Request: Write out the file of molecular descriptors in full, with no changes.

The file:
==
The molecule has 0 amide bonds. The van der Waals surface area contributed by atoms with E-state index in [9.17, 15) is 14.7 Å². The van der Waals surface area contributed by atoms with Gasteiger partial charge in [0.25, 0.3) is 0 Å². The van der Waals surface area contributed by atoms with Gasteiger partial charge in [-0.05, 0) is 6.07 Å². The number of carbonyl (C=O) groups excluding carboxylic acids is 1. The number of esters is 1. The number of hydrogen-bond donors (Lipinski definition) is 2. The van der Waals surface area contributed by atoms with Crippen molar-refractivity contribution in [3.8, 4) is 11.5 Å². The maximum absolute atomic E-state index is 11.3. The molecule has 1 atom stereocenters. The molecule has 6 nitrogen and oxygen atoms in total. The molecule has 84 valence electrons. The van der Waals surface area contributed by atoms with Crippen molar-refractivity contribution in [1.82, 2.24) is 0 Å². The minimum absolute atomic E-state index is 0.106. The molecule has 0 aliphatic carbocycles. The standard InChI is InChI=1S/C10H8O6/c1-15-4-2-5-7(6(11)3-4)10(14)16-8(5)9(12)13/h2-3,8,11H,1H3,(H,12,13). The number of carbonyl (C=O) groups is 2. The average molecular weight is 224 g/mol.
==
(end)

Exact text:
The molecule has 0 amide bonds. The van der Waals surface area contributed by atoms with E-state index in [9.17, 15) is 14.7 Å². The van der Waals surface area contributed by atoms with Gasteiger partial charge in [0.25, 0.3) is 0 Å². The van der Waals surface area contributed by atoms with Gasteiger partial charge in [-0.05, 0) is 6.07 Å². The number of carbonyl (C=O) groups excluding carboxylic acids is 1. The number of esters is 1. The number of hydrogen-bond donors (Lipinski definition) is 2. The van der Waals surface area contributed by atoms with Crippen molar-refractivity contribution in [3.8, 4) is 11.5 Å². The maximum absolute atomic E-state index is 11.3. The molecule has 1 atom stereocenters. The molecule has 6 nitrogen and oxygen atoms in total. The molecule has 84 valence electrons. The van der Waals surface area contributed by atoms with Crippen molar-refractivity contribution in [1.82, 2.24) is 0 Å². The minimum absolute atomic E-state index is 0.106. The molecule has 0 aliphatic carbocycles. The standard InChI is InChI=1S/C10H8O6/c1-15-4-2-5-7(6(11)3-4)10(14)16-8(5)9(12)13/h2-3,8,11H,1H3,(H,12,13). The number of carbonyl (C=O) groups is 2. The average molecular weight is 224 g/mol.